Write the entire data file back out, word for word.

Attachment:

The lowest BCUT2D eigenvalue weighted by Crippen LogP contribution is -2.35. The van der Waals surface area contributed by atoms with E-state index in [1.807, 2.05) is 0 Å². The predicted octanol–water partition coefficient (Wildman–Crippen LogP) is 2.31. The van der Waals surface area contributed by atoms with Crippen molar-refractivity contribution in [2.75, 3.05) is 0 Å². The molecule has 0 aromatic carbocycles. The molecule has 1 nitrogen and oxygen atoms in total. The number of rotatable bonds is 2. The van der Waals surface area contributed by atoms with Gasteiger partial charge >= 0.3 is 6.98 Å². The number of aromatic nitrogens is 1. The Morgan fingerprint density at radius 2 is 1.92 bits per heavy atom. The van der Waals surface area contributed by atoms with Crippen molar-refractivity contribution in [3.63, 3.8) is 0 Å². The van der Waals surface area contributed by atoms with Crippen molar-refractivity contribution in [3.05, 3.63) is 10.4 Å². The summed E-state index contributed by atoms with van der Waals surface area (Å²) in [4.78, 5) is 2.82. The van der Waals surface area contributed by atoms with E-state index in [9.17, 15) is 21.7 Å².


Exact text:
The lowest BCUT2D eigenvalue weighted by Crippen LogP contribution is -2.35. The van der Waals surface area contributed by atoms with E-state index in [1.807, 2.05) is 0 Å². The predicted octanol–water partition coefficient (Wildman–Crippen LogP) is 2.31. The van der Waals surface area contributed by atoms with Crippen molar-refractivity contribution in [2.75, 3.05) is 0 Å². The molecule has 0 aromatic carbocycles. The molecule has 1 nitrogen and oxygen atoms in total. The number of rotatable bonds is 2. The van der Waals surface area contributed by atoms with Gasteiger partial charge >= 0.3 is 6.98 Å². The number of aromatic nitrogens is 1. The Morgan fingerprint density at radius 2 is 1.92 bits per heavy atom. The van der Waals surface area contributed by atoms with Crippen molar-refractivity contribution in [3.63, 3.8) is 0 Å². The van der Waals surface area contributed by atoms with Crippen molar-refractivity contribution in [3.05, 3.63) is 10.4 Å². The summed E-state index contributed by atoms with van der Waals surface area (Å²) in [4.78, 5) is 2.82. The van der Waals surface area contributed by atoms with E-state index in [9.17, 15) is 21.7 Å².